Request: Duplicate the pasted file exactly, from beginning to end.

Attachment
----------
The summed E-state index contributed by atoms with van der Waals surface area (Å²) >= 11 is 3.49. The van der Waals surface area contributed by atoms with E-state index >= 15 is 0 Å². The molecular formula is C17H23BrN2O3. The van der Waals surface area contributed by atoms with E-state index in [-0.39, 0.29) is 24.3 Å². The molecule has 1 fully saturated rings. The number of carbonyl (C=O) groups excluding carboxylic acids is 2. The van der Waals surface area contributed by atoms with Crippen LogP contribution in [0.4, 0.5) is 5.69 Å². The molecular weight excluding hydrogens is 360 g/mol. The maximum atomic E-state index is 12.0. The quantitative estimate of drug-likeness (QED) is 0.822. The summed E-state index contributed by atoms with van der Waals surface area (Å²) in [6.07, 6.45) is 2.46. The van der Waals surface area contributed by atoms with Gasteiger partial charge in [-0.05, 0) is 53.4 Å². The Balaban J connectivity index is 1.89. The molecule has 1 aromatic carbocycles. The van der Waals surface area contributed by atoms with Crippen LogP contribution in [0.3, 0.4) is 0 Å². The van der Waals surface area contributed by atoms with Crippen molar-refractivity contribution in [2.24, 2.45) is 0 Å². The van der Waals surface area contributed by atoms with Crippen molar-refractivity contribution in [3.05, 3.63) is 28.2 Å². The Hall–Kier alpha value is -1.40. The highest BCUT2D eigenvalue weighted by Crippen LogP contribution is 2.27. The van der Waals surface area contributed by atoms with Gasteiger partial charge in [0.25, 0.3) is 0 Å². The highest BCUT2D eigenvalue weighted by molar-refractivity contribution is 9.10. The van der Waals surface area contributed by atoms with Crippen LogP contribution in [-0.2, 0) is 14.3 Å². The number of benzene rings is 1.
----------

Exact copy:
The summed E-state index contributed by atoms with van der Waals surface area (Å²) >= 11 is 3.49. The van der Waals surface area contributed by atoms with E-state index >= 15 is 0 Å². The molecular formula is C17H23BrN2O3. The van der Waals surface area contributed by atoms with E-state index in [-0.39, 0.29) is 24.3 Å². The molecule has 1 fully saturated rings. The number of carbonyl (C=O) groups excluding carboxylic acids is 2. The van der Waals surface area contributed by atoms with Crippen LogP contribution in [0.4, 0.5) is 5.69 Å². The molecular weight excluding hydrogens is 360 g/mol. The maximum atomic E-state index is 12.0. The quantitative estimate of drug-likeness (QED) is 0.822. The summed E-state index contributed by atoms with van der Waals surface area (Å²) in [6.07, 6.45) is 2.46. The van der Waals surface area contributed by atoms with Gasteiger partial charge in [-0.05, 0) is 53.4 Å². The Balaban J connectivity index is 1.89. The molecule has 1 aromatic carbocycles. The van der Waals surface area contributed by atoms with Crippen LogP contribution in [0.3, 0.4) is 0 Å². The van der Waals surface area contributed by atoms with Crippen molar-refractivity contribution in [2.24, 2.45) is 0 Å². The van der Waals surface area contributed by atoms with Crippen molar-refractivity contribution in [3.05, 3.63) is 28.2 Å². The Hall–Kier alpha value is -1.40. The highest BCUT2D eigenvalue weighted by Crippen LogP contribution is 2.27. The van der Waals surface area contributed by atoms with Gasteiger partial charge in [0.25, 0.3) is 0 Å². The highest BCUT2D eigenvalue weighted by molar-refractivity contribution is 9.10. The van der Waals surface area contributed by atoms with Crippen LogP contribution in [-0.2, 0) is 14.3 Å². The number of benzene rings is 1.